Needs to move away from looking at government stake-sale proceeds for bridging fiscal deficit
Going by the current state of affairs, the existing disinvestment strategy—drawn up during the UPA regime—has to be among the first few policies that the NDA government must review in the next budget.
Year after year, the government has failed to meet the disinvestment target fixed in the budget. The way things are going, the outcome in FY15 appears no different, with a R43,425 crore target and only R1,700 crore realised so far from the 5% stake sale in SAIL. And with big-ticket ONGC and Coal India divestments looking uncertain, there is no doubt that this is not the best course of action.
The current method of fixing a target based on the needs of the finance ministry to bridge fiscal deficit and then forcing the department of disinvestment to find ways to get to that target has proved to be a failed exercise—in the last four financial years, only R75,813.71 crore could be realised against the total target of R1.5 lakh crore.
This not only creates uncertainty but is also not the best way of handling the Central Public Sector Enterprises (CPSEs).
A clear de-linking of the divestment process from this “chasing target” business and formulating a holistic strategy to deal with the CPSEs is certainly a better idea. One of the ways to do this could be going back to the disinvestment commission model as suggested by the Parliamentary Standing Committee on Finance in its report this week.
With the North Block already buzzing with the new ideas for the next budget, finance minister Arun Jaitley will do well to put the Standing Committee’s recommendation on the discussion table.
The panel has said categorically that, “the fact that a continuation of disinvestment programme without reviewing the disinvestment policy including its modalities would doubtlessly end up in failure as experienced in the past”, and has urged the government, “to constitute a new Disinvestment Commission to review the disinvestment policy and restructure the modalities of the disinvestment in the light of current economic scenario without any further delay”.
The finance ministry, obviously, is not in favour of bringing back the disinvestment commission. The ministry’s point is that the commission—the previous one was constituted in 2001 and was wound up on October 31, 2004—was an advisory body which made its suggestion on the basis of the government policies whereas in the current set-up, it is the finance minister who takes the decisions and oversees the whole process of stake-sale, which can go up to a total of 49%, in the public sector companies.
But if the commission had been just an advisory body in the past, what stops the government from expanding the domain of the commission by making it a permanent body looking at all the aspects of disinvestment, beginning with identifying the companies to playing an active role in conducting the stake-sale programme with the help of a comprehensive roadmap that can be adjusted suitably, especially when the performance of the department of disinvestment has been so poor in this.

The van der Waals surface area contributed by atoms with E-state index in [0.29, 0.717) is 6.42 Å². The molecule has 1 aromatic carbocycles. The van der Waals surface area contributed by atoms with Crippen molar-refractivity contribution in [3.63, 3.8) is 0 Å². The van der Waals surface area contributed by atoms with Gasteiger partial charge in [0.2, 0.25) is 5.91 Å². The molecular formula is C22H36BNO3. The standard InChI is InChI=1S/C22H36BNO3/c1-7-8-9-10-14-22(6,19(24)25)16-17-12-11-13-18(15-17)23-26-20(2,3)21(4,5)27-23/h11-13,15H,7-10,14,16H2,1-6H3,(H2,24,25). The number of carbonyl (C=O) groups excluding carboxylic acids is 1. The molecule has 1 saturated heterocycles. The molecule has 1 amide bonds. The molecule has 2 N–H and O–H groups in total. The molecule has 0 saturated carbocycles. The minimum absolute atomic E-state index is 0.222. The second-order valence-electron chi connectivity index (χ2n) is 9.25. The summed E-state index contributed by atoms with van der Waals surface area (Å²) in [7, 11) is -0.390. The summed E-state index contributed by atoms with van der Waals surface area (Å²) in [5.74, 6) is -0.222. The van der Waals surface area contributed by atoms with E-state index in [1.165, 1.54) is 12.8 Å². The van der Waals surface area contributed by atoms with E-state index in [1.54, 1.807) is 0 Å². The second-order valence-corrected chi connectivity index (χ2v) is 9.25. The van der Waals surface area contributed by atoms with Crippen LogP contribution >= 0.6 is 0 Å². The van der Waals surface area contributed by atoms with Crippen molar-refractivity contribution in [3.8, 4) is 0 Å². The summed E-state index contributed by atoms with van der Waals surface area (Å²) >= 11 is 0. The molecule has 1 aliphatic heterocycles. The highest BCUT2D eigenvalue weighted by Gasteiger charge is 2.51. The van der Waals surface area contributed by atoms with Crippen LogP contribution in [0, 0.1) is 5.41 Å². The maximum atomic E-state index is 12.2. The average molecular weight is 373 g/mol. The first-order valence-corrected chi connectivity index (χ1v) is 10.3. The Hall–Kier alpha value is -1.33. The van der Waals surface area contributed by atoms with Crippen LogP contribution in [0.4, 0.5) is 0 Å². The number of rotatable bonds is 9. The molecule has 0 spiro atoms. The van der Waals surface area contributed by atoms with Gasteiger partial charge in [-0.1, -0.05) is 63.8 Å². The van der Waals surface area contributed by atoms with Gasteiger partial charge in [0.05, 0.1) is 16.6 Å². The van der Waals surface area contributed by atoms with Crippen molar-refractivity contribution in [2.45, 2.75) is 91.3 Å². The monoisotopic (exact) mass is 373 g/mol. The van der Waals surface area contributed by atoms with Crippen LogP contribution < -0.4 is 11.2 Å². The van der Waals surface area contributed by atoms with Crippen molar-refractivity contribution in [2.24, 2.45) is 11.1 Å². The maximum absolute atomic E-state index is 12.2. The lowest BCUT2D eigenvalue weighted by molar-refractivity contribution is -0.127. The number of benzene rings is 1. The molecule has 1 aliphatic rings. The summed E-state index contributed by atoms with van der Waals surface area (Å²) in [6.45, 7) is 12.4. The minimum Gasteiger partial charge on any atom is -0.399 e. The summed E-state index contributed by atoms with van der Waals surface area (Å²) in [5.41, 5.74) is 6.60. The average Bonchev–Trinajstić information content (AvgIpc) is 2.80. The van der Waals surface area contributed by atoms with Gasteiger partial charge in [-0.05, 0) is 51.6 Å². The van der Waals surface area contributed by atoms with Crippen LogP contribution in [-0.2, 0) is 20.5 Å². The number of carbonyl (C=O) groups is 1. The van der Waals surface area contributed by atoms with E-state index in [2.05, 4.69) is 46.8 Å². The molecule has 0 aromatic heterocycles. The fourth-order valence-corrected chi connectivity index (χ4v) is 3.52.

In fact, the commission in its earlier avatar, did a fairly good job. The first Public Sector Disinvestment Commission was constituted in August 1996 with a three-year term under G V Ramakrishna. Its term was extended till November 30, 1999, and it submitted reports on 58 companies.
The Commission was reconstituted in July 2001 for a two-year period under R H Patil and it worked till October 2004, and submitted reports on 41 CPSEs, out of which 4 CPSEs (NCL, MOIL, RITES and PEC) were review cases of the recommendations of the earlier Commission.
The commission didn’t recommend strategic sale in 20 cases. In 6 cases, it suggested an offer for sale of minority shares. Out of these, an offer for sale of MTNL shares was conducted in December 1997 while in the case of NALCO, the disinvestment proposal was not pursued after July 2003.
In 12 cases, the government decided not to pursue strategic sale/disinvestment, out of which, in 3 cases, bidders were not found; and in 11 cases, strategic sale had been carried out, out of which, in 2 cases, privatisation has been partly implemented—19 hotels of ITDC and 3 hotels of HCI have been privatised.
Considering that the commission was pursued by the previous NDA regime and got disbanded in the UPA regime, and also the fact that prime minister Narendra Modi appears to be more inclined to exhausting all the chances of reviving a public sector company before selling it, the reconstitution of the commission will not only help in drawing a fresh roadmap but also suggest different options for handling the CPSEs.
There is no doubt that the commission did bring in transparency in the government stake sale process during the previous NDA period. As against the UPA model of selling stakes in the small tranches of 5% and 10%, the method followed then was to first try and revive a PSU, and only if that was not possible, dispose it off in the market to the best buyer with management control.
The big question now is: will Jaitley revert to this model considering the pressures posed by the tax shortfalls? It would be a good move, if he did. An announcement for the reconstitution of the disinvestment commission in the upcoming Budget would be the first move in this direction.